At the IRE Conference in Philadelphia, 2015 Knight Scholar Amber Johnson talked with attendee Rachel Lenzi, a sports writer at The Blade in Toledo, Ohio. The following Q&A has been edited for clarity.
Q: What got you interested in journalism, and why sports?
A: It was the simple fact that I love to write and I love sports. I grew up not only in a household where we were encouraged to take part in organized sports, but a household where both parents were educators who set high standards: Get good grades, be responsible, set goals for yourself, and read everything: books, magazines, newspapers. We subscribed to The Washington Post, The Baltimore Sun and The Annapolis Evening Capital in our house, so every morning there was a competition between my father and I over who read the sports page first.
I grew up reading the work of Christine Brennan, Rachel Nichols and Tony Kornheiser at the Post, and Buster Olney and Mike Littwin at the Sun. Reading their work encouraged me to pursue sports writing.
It wasn't until years later, when I got into doing enterprise work, that I realized how much of a prism sports is for society.
Q: You attended Chatham University in Pittsburgh. How has your experience at a women's college influenced your work?
A: This is a really good question, and it goes back to what going to a women's college instilled in me. Being in an environment of all women not only helped me to find my voice and build confidence, but also to learn the values of respect, order, empathy, confronting without being combative and self-awareness, traits that are valuable in journalism and for working with people.
Plus, going to school in Pittsburgh, a sports-crazy city, and interning in magazines and newspapers helped me realize how competitive this field is. Escaping the bubble of a women's college was necessary in that respect.
Q: What is your goal?
A: To communicate societal issues through sports. Again, so much of society touches sports. Look at Baltimore during the Freddie Gray riots. An entire stadium was empty for safety reasons. Sexual assault cases that involve college athletes. Domestic violence and the NFL.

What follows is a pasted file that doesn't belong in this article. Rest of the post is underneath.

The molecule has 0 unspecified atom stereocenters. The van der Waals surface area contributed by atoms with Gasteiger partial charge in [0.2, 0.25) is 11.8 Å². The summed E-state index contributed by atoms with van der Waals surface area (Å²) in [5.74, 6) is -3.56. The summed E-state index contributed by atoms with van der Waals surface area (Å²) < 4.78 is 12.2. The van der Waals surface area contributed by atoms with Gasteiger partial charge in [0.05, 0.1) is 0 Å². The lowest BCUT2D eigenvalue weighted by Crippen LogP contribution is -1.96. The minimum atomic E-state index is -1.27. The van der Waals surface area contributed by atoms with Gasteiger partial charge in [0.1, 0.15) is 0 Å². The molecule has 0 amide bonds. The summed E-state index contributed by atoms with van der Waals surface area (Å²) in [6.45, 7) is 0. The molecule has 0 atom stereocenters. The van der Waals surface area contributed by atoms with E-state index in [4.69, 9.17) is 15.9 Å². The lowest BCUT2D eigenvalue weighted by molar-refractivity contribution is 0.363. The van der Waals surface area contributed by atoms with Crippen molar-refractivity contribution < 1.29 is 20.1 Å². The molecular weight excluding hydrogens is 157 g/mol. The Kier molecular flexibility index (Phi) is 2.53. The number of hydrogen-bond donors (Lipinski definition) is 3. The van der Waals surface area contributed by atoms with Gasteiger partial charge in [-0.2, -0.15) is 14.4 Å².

On the flip side of that, strides have been made in women's athletics because of Title IX. NHL player Andrew Ference is an advocate for environmentalism. John Urschel is an NFL player and mathematician.
Here's an example of society and how it intersects with sports: In September of 2010 I wrote a Sunday story for the Portland Press Herald/Maine Sunday Telegram about Muslim high school athletes who observe Ramadan. There is a substantial Muslim community in Portland, Maine, and some of their children played high school soccer or ran cross country, and they fasted during Ramadan, meaning that they could not eat or drink from sunrise to sunset over the course of a month. They also had to practice for 3-4 hours a day. The Sunday story explored what Ramadan is, how these athletes prepared themselves, the support they received from the public and private schools they attended and also got insight from Muslim community leaders about the practice of fasting and adhering to the Muslim faith.
Q: Describe yourself with one word and tell me why you chose that word.
A: Self-motivated. So much of this industry relies on self-motivation. Asking a question. Submitting a records request. Managing your time because you're multitasking, trying to balance a beat, an in-depth project and your personal responsibilities. Nobody else is going to do this for me.
Q: Do you have any advice for those who are interested in journalism but don't know where to start?
A: Read everything. The ideas you come across spur ideas of your own. Get real-world experience. Answer phones at your local paper on a Friday night during football season, and talk to the people in the newsroom when they're not on deadline. Join a professional organization as a student member - I am a member of and an advocate for the Association for Women in Sports Media. Reach out to reporters to ask questions about what they do.
Amber Johnson is a 2015 IRE Conference Knight Scholar and a rising sophomore at Spelman College studying political science. She is the business manager of the Maroon Tiger Student Media Group for the 2015-2016 school year. Her interests include investigative reporting with a focus on the juvenile justice system the school-to-prison pipeline.
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